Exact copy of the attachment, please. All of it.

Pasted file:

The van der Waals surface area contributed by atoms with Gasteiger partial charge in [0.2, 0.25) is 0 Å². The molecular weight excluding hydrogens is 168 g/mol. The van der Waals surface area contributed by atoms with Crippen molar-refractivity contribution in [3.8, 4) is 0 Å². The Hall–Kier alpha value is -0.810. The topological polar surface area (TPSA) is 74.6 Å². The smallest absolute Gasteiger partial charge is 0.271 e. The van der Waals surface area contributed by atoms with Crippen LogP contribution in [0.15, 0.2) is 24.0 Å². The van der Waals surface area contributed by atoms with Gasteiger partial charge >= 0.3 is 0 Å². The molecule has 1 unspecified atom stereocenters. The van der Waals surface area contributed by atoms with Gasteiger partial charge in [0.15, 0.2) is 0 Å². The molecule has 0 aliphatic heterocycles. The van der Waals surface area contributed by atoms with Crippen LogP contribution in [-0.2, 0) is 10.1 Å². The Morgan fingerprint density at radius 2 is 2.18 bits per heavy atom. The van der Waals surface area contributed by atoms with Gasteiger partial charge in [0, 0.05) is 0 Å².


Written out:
The van der Waals surface area contributed by atoms with Gasteiger partial charge in [0.2, 0.25) is 0 Å². The molecular weight excluding hydrogens is 168 g/mol. The van der Waals surface area contributed by atoms with Crippen molar-refractivity contribution in [3.8, 4) is 0 Å². The Hall–Kier alpha value is -0.810. The topological polar surface area (TPSA) is 74.6 Å². The smallest absolute Gasteiger partial charge is 0.271 e. The van der Waals surface area contributed by atoms with Crippen LogP contribution in [0.15, 0.2) is 24.0 Å². The van der Waals surface area contributed by atoms with Gasteiger partial charge >= 0.3 is 0 Å². The molecule has 1 unspecified atom stereocenters. The van der Waals surface area contributed by atoms with Gasteiger partial charge in [0.15, 0.2) is 0 Å². The molecule has 0 aliphatic heterocycles. The van der Waals surface area contributed by atoms with Crippen LogP contribution in [-0.2, 0) is 10.1 Å². The Morgan fingerprint density at radius 2 is 2.18 bits per heavy atom. The van der Waals surface area contributed by atoms with Gasteiger partial charge in [0, 0.05) is 0 Å².